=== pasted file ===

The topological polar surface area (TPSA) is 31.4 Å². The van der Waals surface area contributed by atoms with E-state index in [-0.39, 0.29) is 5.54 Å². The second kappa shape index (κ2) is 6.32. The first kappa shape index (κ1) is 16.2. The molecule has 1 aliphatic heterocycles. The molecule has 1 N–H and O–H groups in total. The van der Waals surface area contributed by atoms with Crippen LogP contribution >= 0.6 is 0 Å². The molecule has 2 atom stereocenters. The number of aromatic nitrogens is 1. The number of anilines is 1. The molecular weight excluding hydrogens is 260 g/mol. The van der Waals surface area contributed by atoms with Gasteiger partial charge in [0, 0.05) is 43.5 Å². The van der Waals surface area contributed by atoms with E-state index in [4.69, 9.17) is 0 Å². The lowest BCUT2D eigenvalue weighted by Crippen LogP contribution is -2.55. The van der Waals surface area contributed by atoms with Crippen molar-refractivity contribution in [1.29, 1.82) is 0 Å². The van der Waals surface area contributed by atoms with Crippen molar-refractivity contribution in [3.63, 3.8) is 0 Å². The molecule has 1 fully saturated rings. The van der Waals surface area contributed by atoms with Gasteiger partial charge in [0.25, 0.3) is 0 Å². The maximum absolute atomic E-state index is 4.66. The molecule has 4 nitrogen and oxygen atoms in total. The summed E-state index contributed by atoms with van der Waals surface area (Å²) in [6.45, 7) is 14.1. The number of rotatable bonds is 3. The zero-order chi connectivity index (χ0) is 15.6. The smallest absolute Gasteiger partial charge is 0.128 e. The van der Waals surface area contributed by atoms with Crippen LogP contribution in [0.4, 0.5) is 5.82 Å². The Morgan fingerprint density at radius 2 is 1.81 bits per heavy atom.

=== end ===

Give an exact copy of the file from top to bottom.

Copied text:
The topological polar surface area (TPSA) is 31.4 Å². The van der Waals surface area contributed by atoms with E-state index in [-0.39, 0.29) is 5.54 Å². The second kappa shape index (κ2) is 6.32. The first kappa shape index (κ1) is 16.2. The molecule has 1 aliphatic heterocycles. The molecule has 1 N–H and O–H groups in total. The van der Waals surface area contributed by atoms with Crippen LogP contribution >= 0.6 is 0 Å². The molecule has 2 atom stereocenters. The number of aromatic nitrogens is 1. The number of anilines is 1. The molecular weight excluding hydrogens is 260 g/mol. The van der Waals surface area contributed by atoms with Gasteiger partial charge in [0, 0.05) is 43.5 Å². The van der Waals surface area contributed by atoms with E-state index in [4.69, 9.17) is 0 Å². The lowest BCUT2D eigenvalue weighted by Crippen LogP contribution is -2.55. The van der Waals surface area contributed by atoms with Crippen molar-refractivity contribution in [1.29, 1.82) is 0 Å². The van der Waals surface area contributed by atoms with Crippen molar-refractivity contribution in [3.63, 3.8) is 0 Å². The molecule has 1 fully saturated rings. The van der Waals surface area contributed by atoms with Gasteiger partial charge in [0.25, 0.3) is 0 Å². The maximum absolute atomic E-state index is 4.66. The molecule has 4 nitrogen and oxygen atoms in total. The summed E-state index contributed by atoms with van der Waals surface area (Å²) in [6.45, 7) is 14.1. The number of rotatable bonds is 3. The zero-order chi connectivity index (χ0) is 15.6. The smallest absolute Gasteiger partial charge is 0.128 e. The van der Waals surface area contributed by atoms with Crippen LogP contribution in [0.4, 0.5) is 5.82 Å². The Morgan fingerprint density at radius 2 is 1.81 bits per heavy atom.